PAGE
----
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Author Topic: World Chess Championship in Mexico
N.Beltov
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posted 21 September 2007 10:23 AM      Profile for N.Beltov   Author's Homepage     Send New Private Message      Edit/Delete Post  Reply With Quote 
And the tiger from Madras, Viswanathan Anand, leads the Category XXI event with 3 wins and 4 draws in 7 games. The tournament, being held in Mexico City, is a double round robin affair in which everyone in the event plays each other twice, once on the White side and once on the Black side, for a total of 14 games each.

The winner of the tournament will be the World Champion. However, there is a complicated series of matches, depending on the results, that at least two players are entitled to demand, following the tourney. Both Russian Vladimir Kramnik and Bulgarian Veselin Topalov have such arrangements. There is long history in modern chess of World Champions having "the right to a rematch" following a defeat in a match.

Matches tend to get more mainstream press coverage than round robin tournaments like the current one. In any case, the internet coverage is outstanding, with all sorts of videos, games analysis by GrandMasters (GMs), and so on.

The Internet Chess Club has free game of the day reports, ICC in Mexico, and Daily Summaries by Mig Greengard. There's a flashy little video of Anand on the site right now.

Internet Chess Club

While the host site isn't exactly perfect, an interested person can watch, live and all at once, the games in Mexico City. (Java software is needed but that's about it.)

World Chess Championship - Mexico City - official website

Live Games

I'm hoping for Anand myself as I would like to see India get a World Champion. An Anand-Kramnik match to follow would be interesting as well.

Mig Greengard's "Daily Dirt" website is amusing and worth having a peek for chess gossip if you are interested in that sort of thing. Mig is currently flogging a book by Gary Kasparov.

the Chess Ninja and Mig's Daily Dirt

Whoops. Here's a list of the players.

Anand,Viswanathan 2792
Gelfand,Boris 2733
Kramnik,Vladimir 2769
Grischuk,Alexander 2726
Leko,Peter 2751
Aronian,Levon 2750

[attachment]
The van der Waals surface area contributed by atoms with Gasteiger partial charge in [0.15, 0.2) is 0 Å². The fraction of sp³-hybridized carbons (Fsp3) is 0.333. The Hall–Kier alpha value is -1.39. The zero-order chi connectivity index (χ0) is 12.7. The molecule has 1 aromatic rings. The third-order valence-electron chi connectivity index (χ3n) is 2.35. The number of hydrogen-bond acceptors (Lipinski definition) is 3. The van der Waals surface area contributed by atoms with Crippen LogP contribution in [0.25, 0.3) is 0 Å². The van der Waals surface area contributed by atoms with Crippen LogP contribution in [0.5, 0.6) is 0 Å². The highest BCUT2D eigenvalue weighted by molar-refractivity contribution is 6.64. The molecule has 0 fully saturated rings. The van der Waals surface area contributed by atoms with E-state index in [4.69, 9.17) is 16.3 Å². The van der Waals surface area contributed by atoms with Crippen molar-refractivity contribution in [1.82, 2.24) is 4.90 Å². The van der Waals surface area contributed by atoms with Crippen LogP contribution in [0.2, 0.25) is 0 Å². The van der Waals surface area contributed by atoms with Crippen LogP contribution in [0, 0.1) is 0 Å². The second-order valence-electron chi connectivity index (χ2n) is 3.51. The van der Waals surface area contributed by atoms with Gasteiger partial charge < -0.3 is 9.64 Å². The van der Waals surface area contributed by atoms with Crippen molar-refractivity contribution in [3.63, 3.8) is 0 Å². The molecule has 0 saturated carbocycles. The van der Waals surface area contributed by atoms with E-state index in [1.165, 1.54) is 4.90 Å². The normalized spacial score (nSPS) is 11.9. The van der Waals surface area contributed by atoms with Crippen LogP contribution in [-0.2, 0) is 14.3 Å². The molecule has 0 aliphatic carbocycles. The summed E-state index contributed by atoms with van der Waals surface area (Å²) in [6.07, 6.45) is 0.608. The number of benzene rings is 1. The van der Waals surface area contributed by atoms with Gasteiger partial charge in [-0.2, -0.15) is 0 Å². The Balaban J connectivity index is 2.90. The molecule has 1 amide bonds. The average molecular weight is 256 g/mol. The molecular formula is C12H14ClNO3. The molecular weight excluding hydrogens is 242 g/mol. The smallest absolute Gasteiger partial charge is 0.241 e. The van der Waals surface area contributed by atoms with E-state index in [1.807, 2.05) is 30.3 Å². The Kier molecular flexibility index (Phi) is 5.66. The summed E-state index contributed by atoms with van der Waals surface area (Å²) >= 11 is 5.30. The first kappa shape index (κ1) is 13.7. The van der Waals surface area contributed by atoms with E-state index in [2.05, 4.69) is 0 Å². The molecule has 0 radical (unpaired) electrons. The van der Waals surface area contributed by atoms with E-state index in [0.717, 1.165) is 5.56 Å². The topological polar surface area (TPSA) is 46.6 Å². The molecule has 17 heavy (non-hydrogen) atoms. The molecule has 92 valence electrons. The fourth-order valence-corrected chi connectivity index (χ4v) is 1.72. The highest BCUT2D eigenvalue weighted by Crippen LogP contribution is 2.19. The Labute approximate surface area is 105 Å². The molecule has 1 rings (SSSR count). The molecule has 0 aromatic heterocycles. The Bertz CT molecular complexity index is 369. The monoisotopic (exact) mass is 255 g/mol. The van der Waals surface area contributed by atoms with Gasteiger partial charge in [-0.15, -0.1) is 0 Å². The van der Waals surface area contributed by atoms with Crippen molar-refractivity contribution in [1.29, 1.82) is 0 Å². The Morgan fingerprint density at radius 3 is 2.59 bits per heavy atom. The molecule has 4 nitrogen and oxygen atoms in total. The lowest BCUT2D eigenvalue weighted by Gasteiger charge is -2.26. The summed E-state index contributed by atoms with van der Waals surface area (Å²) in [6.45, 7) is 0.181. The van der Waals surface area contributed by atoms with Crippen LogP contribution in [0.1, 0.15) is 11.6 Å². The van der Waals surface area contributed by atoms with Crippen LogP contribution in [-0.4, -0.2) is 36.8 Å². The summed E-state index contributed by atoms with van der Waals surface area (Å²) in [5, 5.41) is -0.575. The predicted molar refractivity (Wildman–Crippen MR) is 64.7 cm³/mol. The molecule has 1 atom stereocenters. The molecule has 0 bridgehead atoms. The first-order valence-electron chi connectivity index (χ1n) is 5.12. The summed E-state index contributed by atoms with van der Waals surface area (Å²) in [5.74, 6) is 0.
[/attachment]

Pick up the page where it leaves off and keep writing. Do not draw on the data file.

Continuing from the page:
Svidler,Peter 2735
Morozevich,Alexander 2758

The ICC website, This Week In Chess, ChessBase, or any good site can give you a crosstable. And if you're a chess nerd, like me, you can download the games and display your own crosstable on chess database software [which every serious player, of course, has].

Vishy Anand, Kasparov's favorite to win.

Alexander Grischuk, a favourite of female chess fans

Vladimir Kramnik, current World Champion

[ 01 October 2007: Message edited by: N.Beltov ]


From: Vancouver Island | Registered: May 2003  |  IP: Logged
Caissa
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posted 21 September 2007 10:36 AM      Profile for Caissa     Send New Private Message      Edit/Delete Post  Reply With Quote 
It will be interesting to see if Kramnik can make a move in the second half and whether Gelfand can continue his excellent showing.

It's very interesting that the older players are leading the pack.


From: Saint John | Registered: Jun 2006  |  IP: Logged
N.Beltov
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posted 21 September 2007 10:46 AM      Profile for N.Beltov   Author's Homepage     Send New Private Message      Edit/Delete Post  Reply With Quote 
Here's a nice photo of Boris Gelfand:

All of the photos come from a photo essay by Mark Crowther assessing the prospects of each of the candidates.

A preview by Mark Crowther

[ 21 September 2007: Message edited by: N.Beltov ]


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Catchall
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posted 21 September 2007 10:51 AM      Profile for Catchall        Edit/Delete Post  Reply With Quote 
Did you know that there are separate categories and championships for male chess players and female chess players? I find this exceptionally odd. There is no reason in the world why chess should be segregated according to gender. Is this one of those "men and women think differently" things that got the dean of Harvard fired? I understand why females can't compete against males in virtually all activities involving strength or stamina. But chess? What the hell is that all about?

[ 21 September 2007: Message edited by: Catchall ]


From: Nova Scotia | Registered: Aug 2007  |  IP: Logged
oldgoat
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posted 21 September 2007 10:53 AM      Profile for oldgoat     Send New Private Message      Edit/Delete Post  Reply With Quote 
I had no idea about that Catchall. Nor had I really given much thought to not being aware of any big name female chess celebrities. It's pretty clear where all the media attention goes.